Firefox Wants to Stop Spam Calls With Burner Phone Numbers

The browser's updated Relay feature allows users to mask their real phone number and block unwanted calls and texts

An illustration from Mozilla touting Firefox's new Relay feature that masks phone numbers
Firefox's updated Relay feature allows users to create a burner phone number.

The Firefox internet browser just launched a new feature designed to end robocalls and spam phone messages, though it does arrive with a small cost.

The new phone number masking feature is part of Mozilla’s Firefox Relay program, which was launched in 2020. Relay masks your real email address as a form of identity protection; the company claims Relay “has blocked more than 1.3 million unwanted emails from people’s inboxes while keeping true email addresses from trackers across the web.”

For phone number masking, Firefox Relay subscribers will get a generated phone number to use that allows up to 50 minutes for incoming calls and 75 test messages per month (along with unlimited email masking). Calls and texts from this burner account will be forwarded to your real phone number via text message, and you’ll still be able to reply directly if you choose…without the caller knowing your actual number. You can also use this burner number to block whatever calls or texts you don’t want to receive.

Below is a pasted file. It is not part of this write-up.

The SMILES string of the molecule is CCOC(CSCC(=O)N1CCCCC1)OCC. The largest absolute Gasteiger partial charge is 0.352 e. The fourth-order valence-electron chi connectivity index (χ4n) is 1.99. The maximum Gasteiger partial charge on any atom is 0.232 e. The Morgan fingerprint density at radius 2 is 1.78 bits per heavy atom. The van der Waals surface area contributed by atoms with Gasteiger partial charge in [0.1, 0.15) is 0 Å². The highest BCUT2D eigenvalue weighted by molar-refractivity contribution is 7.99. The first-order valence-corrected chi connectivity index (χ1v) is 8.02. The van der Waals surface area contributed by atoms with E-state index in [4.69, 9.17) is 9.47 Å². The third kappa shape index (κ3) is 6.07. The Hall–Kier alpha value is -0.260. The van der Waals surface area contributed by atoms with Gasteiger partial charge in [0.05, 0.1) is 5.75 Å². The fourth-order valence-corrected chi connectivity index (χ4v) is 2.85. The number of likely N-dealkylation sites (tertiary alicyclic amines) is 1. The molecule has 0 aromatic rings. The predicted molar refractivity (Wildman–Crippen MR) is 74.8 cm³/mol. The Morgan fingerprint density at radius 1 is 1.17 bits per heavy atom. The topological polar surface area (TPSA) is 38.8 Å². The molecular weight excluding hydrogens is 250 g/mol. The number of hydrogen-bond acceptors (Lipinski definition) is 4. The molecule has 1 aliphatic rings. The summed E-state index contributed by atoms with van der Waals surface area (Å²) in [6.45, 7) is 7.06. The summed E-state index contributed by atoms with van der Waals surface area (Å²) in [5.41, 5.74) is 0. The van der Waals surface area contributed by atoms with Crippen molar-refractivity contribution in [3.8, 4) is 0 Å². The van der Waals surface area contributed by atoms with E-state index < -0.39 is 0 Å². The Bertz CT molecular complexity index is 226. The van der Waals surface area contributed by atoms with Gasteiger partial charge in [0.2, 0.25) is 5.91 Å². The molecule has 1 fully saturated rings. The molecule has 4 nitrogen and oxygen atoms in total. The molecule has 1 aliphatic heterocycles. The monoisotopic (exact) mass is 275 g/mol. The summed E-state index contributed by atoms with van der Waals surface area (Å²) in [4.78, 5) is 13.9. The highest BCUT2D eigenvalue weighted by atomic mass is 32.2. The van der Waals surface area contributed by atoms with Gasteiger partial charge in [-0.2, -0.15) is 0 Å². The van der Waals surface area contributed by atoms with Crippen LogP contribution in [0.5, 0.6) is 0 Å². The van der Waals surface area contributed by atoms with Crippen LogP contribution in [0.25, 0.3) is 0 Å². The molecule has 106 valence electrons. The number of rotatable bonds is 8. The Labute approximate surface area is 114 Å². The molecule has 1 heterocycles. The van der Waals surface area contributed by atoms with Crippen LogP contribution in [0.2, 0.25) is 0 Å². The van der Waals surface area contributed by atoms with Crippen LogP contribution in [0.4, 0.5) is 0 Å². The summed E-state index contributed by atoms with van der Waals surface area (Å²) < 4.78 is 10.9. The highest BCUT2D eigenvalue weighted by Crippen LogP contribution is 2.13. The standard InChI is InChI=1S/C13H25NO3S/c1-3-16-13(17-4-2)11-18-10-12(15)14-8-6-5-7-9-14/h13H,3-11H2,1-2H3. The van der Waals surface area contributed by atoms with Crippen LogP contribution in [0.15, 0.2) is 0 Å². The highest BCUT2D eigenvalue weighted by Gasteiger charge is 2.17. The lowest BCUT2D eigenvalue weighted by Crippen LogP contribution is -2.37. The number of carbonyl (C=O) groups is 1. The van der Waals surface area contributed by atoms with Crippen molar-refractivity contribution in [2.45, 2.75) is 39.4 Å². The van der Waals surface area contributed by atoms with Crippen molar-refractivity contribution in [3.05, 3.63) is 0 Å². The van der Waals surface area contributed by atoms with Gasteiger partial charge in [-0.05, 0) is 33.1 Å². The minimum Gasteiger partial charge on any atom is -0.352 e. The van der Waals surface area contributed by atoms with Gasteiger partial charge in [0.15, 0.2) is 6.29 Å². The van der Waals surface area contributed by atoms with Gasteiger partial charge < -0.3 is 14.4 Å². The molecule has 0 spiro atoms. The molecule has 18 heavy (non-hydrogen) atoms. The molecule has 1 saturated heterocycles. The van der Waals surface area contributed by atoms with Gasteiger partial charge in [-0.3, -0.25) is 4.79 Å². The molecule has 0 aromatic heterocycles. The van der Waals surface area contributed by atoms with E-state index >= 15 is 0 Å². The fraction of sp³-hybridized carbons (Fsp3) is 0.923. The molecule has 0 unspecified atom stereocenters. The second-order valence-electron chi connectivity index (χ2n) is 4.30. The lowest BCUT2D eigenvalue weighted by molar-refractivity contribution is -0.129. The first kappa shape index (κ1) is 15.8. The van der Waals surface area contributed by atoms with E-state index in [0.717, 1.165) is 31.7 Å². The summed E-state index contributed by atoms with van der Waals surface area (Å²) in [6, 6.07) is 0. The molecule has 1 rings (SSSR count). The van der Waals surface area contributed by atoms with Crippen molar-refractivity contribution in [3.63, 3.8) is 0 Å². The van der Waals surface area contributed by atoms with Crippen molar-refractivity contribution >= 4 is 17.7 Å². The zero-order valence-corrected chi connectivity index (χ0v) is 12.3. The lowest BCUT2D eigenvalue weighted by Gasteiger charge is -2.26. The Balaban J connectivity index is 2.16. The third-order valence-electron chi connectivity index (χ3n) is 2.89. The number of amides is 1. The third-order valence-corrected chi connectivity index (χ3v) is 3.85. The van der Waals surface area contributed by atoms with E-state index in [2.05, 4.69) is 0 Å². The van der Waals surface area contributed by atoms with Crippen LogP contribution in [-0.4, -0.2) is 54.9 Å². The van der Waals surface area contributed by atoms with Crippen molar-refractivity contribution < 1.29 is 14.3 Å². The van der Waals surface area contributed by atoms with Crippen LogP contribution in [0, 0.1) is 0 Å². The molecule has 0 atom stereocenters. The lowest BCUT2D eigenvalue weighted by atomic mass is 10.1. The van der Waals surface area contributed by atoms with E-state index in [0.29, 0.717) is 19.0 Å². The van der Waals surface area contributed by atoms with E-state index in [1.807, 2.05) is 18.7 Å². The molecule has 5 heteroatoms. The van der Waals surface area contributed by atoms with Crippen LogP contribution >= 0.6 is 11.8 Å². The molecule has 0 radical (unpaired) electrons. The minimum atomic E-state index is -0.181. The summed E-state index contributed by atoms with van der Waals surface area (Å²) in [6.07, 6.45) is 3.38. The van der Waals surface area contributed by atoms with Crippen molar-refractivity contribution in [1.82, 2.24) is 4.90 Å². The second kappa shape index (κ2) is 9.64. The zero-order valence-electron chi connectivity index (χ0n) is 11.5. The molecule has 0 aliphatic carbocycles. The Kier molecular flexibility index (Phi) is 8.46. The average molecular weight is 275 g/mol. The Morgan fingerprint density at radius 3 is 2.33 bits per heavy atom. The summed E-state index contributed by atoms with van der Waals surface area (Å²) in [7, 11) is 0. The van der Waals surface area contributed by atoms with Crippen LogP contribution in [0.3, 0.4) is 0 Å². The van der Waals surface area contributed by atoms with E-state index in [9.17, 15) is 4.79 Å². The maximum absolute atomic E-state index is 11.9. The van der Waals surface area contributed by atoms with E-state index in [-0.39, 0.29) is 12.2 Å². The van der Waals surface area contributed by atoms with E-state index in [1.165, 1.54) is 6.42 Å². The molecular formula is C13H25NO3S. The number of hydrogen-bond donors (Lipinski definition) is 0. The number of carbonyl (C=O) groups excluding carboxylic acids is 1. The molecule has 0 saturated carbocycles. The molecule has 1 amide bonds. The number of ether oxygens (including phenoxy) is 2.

A screenshot of the new Firefox Relay phone number masking feature
Firefox announced the new Relay phone number masking feature this week.

Is it worth it? The new service is $3.99 a month if you get an annual plan or $4.99 for a monthly plan. It currently doesn’t cover outbound calls or texts, you’re restricted to one masked phone number and the service is only available in the U.S. and Canada. But seeing how much an average person is asked to give out a personal phone number — for reservations, membership programs, to access sales, etc. — those few bucks may buy some peace of mind and an extra layer of security. And as the Verge notes, this Relay phone feature is “something you might want to consider if it’s a number you use to receive sensitive information like two-step verification codes via SMS.”

It will also kind of nudge you to go back to using Firefox, a browser that seems to have been forgotten but certainly offers more privacy tools than, say, Chrome.

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